Warm Spiced Wines From Europe: Gluhwein, Glögg and British Mulled Wine
Types of Mulled Wines
Mulled wines are usually red, combined with spices and served warm. Several variations of mulled wine are served across Europe as a traditional drink from autumn thru winter, especially around Christmas.
The most common mulled drinks are British mulled wine, Glögg from Nordic countries and Gluhwein from Germany.
Mulled drinks are made with any basic red wine such as Zinfandel, Merlot and Syrah. Recipes often specify a somewhat sweet "cheap" or "inexpensive" wine.
In several Nordic countries, mulled wines are served.
Proper names for the drink include:
Glögg in Sweden and Iceland
Glögg in Norway and Denmark Gløgg
Glögi in Estonia and Finland.
Versions of the drink are sometimes served in American homes, where the drink is (mis)spelled "glog" or "glogg".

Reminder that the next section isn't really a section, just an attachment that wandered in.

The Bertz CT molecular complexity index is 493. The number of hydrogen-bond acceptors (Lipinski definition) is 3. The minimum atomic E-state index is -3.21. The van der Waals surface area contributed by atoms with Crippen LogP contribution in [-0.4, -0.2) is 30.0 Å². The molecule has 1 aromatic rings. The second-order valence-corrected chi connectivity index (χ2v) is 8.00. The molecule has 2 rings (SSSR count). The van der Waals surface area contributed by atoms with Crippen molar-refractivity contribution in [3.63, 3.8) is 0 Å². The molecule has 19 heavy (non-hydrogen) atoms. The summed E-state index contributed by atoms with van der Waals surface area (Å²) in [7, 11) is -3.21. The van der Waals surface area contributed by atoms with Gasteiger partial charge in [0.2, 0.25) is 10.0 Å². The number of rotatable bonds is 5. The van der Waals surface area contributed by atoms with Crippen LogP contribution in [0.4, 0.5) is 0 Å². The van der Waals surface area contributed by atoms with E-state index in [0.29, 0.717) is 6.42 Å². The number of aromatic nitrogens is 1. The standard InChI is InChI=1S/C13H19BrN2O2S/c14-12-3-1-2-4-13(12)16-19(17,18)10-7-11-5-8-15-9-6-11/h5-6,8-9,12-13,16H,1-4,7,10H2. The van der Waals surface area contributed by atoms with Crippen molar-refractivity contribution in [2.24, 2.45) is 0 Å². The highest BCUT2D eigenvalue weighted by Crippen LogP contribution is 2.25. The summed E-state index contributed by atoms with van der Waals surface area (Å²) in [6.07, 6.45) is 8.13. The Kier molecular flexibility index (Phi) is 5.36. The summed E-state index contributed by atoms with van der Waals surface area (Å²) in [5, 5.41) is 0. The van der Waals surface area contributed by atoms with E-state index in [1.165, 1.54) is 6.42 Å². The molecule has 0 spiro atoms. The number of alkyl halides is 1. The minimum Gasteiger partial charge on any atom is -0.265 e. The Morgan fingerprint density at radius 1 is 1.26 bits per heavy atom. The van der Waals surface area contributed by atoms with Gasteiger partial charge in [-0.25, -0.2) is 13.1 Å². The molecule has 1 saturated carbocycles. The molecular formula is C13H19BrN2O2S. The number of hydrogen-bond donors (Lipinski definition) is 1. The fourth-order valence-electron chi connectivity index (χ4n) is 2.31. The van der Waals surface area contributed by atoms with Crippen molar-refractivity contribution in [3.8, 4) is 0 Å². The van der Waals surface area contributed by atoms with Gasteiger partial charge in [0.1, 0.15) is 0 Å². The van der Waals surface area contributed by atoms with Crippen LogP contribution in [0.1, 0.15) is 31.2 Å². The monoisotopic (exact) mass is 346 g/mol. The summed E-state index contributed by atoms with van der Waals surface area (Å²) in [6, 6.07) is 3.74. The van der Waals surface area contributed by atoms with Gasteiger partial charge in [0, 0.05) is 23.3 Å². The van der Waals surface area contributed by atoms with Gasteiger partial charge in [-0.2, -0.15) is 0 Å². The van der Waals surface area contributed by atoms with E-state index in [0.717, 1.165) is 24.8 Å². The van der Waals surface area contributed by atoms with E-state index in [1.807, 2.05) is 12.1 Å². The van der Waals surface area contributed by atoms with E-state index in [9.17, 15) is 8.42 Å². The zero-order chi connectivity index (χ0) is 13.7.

Gluhwein is a hot spiced wine that is traditional in Germany. During the cold months, open air markets appear, serving Gluhwein, snacks, holiday decorations, and other collectibles.
Traditional recipes involve slowly steeping wine, spices and fruit to perfection. A simpler preparation uses "tea bags" of spices, called Glühfix to simplify making the drink. Regardless of the recipe, Gluhwein is served hot, often with a shot of liquor added.
Mulled Wine Mixes
British Mulled Wine
Like other mulled wines, British versions use slightly sweet red wine, cinnamon sticks, sugar, cloves, and fruits such as oranges. In the United Kingdom, mulled wine is often enjoyed during the evening, at home or while out shopping.